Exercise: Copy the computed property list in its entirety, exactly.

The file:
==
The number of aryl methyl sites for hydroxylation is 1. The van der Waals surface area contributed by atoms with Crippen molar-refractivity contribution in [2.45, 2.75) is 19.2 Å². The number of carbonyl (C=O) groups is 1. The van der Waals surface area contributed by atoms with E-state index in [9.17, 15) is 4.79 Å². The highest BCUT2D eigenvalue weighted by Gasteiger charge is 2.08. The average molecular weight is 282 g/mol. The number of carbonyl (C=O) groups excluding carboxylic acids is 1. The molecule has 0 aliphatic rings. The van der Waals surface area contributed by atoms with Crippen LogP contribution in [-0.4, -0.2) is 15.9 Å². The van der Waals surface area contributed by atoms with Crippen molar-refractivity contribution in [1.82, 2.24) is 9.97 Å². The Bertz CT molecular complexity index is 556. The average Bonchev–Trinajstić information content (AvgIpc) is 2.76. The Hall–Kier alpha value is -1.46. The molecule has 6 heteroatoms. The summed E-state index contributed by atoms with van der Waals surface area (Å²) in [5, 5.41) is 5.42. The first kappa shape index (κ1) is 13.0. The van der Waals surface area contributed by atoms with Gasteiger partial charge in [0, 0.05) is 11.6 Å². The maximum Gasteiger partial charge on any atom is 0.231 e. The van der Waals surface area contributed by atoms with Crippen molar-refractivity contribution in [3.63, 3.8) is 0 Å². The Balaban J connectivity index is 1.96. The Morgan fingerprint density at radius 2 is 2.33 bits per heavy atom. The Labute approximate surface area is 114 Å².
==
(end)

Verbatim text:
The number of aryl methyl sites for hydroxylation is 1. The van der Waals surface area contributed by atoms with Crippen molar-refractivity contribution in [2.45, 2.75) is 19.2 Å². The number of carbonyl (C=O) groups is 1. The van der Waals surface area contributed by atoms with E-state index in [9.17, 15) is 4.79 Å². The highest BCUT2D eigenvalue weighted by Gasteiger charge is 2.08. The average molecular weight is 282 g/mol. The number of carbonyl (C=O) groups excluding carboxylic acids is 1. The molecule has 0 aliphatic rings. The van der Waals surface area contributed by atoms with Crippen LogP contribution in [-0.4, -0.2) is 15.9 Å². The van der Waals surface area contributed by atoms with Crippen molar-refractivity contribution in [1.82, 2.24) is 9.97 Å². The Bertz CT molecular complexity index is 556. The average Bonchev–Trinajstić information content (AvgIpc) is 2.76. The Hall–Kier alpha value is -1.46. The molecule has 6 heteroatoms. The summed E-state index contributed by atoms with van der Waals surface area (Å²) in [5, 5.41) is 5.42. The first kappa shape index (κ1) is 13.0. The van der Waals surface area contributed by atoms with Gasteiger partial charge in [0, 0.05) is 11.6 Å². The maximum Gasteiger partial charge on any atom is 0.231 e. The van der Waals surface area contributed by atoms with Crippen molar-refractivity contribution in [3.63, 3.8) is 0 Å². The Balaban J connectivity index is 1.96. The Morgan fingerprint density at radius 2 is 2.33 bits per heavy atom. The Labute approximate surface area is 114 Å².